Administrator Samantha Power launched the U.S.-India Alliance for Women’s Economic Empowerment during the Fourth Annual Leadership Summit of the U.S.-India Strategic Partnership Forum (USISPF). The Alliance, a public-private partnership between USAID, the U.S Department of State, USISPF, and George Washington University, aims to catalyze business, philanthropic, and civil society commitments to advance women’s entrepreneurship and workforce participation in India.
The Alliance is being launched in the midst of the COVID-19 pandemic, which has disproportionately impacted women in India and globally. Women experience disproportionate financial stresses and increased pressures while balancing unpaid care and domestic responsibilities while working outside the home. And as the pandemic endures, women in India face increased underemployment and business closures. The Alliance will work to create opportunities for women in the workforce as well as for women-owned and/or women-led micro, small and medium-sized enterprises to recover from the pandemic and thrive economically.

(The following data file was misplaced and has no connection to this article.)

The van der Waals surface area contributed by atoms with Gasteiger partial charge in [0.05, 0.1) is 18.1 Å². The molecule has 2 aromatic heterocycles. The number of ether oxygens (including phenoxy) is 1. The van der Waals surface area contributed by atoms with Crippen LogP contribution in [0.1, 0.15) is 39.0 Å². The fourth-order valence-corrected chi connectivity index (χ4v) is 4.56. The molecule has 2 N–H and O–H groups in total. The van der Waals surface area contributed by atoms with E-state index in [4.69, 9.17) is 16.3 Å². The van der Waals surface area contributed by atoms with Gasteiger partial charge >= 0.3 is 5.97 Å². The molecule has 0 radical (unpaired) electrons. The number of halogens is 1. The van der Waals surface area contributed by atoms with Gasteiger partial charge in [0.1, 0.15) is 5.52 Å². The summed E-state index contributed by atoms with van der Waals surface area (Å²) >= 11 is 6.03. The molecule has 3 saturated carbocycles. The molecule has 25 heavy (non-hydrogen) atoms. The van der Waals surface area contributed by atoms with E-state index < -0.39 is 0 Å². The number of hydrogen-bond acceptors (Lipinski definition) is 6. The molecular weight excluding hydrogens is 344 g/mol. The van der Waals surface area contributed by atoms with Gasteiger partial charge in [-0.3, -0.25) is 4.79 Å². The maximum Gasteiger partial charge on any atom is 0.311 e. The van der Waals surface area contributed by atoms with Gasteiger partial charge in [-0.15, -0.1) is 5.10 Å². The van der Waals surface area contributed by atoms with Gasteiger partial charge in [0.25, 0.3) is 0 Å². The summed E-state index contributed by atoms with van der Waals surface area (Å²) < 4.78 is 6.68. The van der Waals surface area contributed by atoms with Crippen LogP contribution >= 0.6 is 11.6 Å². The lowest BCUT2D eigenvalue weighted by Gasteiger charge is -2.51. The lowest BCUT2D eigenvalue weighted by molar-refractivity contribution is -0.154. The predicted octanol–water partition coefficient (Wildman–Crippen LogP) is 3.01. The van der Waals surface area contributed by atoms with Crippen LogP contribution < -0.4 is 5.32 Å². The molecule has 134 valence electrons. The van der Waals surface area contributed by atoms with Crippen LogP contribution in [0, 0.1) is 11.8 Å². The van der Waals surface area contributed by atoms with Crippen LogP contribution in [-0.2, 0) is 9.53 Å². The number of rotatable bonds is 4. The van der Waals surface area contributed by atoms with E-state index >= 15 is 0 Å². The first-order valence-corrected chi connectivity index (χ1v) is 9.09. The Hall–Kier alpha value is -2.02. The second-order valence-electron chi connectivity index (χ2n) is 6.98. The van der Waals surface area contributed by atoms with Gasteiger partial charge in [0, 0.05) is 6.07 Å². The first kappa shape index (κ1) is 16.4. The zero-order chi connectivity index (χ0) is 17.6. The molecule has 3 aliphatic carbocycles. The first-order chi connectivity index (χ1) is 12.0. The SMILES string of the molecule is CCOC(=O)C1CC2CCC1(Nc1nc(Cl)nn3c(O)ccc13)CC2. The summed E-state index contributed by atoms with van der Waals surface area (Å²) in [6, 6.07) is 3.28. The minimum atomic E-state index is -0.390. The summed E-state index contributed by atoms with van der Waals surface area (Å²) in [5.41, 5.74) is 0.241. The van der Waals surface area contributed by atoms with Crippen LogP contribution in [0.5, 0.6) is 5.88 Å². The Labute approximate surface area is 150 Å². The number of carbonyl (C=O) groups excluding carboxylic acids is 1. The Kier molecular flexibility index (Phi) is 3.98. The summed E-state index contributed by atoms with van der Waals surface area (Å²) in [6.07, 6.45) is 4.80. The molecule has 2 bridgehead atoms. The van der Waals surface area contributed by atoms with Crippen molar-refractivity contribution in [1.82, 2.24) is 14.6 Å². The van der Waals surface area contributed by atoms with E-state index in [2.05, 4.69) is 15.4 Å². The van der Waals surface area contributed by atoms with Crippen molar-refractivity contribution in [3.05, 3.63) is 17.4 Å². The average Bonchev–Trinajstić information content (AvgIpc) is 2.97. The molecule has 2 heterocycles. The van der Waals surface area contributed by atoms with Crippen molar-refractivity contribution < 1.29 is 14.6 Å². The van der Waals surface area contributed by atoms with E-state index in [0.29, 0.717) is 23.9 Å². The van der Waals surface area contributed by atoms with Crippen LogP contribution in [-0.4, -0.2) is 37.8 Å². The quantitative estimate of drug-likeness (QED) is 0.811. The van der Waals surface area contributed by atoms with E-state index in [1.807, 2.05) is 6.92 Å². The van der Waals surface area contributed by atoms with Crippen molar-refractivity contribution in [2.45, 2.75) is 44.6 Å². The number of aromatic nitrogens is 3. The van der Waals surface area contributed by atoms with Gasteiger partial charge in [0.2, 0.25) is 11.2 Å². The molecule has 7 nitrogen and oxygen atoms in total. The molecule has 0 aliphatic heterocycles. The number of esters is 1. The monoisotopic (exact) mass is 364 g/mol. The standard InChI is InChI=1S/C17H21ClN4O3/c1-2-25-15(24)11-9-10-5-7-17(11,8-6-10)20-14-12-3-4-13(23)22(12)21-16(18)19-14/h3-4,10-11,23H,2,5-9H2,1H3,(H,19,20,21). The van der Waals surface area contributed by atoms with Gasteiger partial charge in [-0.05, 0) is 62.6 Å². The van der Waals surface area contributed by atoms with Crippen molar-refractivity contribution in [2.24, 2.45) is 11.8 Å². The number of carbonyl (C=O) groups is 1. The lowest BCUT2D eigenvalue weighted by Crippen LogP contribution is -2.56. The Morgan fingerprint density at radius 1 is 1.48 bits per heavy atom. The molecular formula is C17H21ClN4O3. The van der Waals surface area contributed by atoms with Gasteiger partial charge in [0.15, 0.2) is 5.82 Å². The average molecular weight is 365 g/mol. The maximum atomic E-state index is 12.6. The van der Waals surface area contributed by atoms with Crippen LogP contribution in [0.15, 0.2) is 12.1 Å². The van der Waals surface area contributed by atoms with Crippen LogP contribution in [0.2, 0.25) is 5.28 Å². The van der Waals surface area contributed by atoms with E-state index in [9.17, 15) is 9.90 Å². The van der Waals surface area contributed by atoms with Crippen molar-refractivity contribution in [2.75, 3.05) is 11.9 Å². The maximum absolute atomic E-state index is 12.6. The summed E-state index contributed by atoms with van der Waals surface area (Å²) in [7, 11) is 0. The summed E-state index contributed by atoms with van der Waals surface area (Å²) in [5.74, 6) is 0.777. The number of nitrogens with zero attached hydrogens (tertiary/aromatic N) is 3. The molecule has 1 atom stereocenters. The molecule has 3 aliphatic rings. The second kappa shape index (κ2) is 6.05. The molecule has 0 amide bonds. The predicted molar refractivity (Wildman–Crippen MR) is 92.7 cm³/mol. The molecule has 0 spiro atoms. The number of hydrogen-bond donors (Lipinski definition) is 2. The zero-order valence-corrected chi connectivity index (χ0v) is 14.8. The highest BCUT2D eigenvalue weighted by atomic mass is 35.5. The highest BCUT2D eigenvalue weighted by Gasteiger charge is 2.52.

Administrator Power also announced the Alliance’s first two initiatives: Women@Work and India Million Women Mentors. Led by Alliance member Samhita-CGF, Women@Work will develop a coalition of businesses, philanthropies, and other stakeholders to drive the economic recovery and resilience of low-income women workers and small entrepreneurs, and enable them to grow and thrive.
Aspects of Women@Work are supported by the USAID-funded REVIVE Alliance(link is external), which launched in October 2020 to focus on economic recovery, predominantly for women and youth. The India Million Women Mentors initiative, led by Alliance member Pod, aims to connect one million women and girls in India with mentors over the next five years.
Participation in the Alliance aligns with the U.S. National Security Strategy, which confirms and elevates the need for inclusive and resilient growth as central to sustainable development and poverty reduction. This is needed now more than ever considering the devastating and ongoing secondary impacts of COVID-19 on the global economy.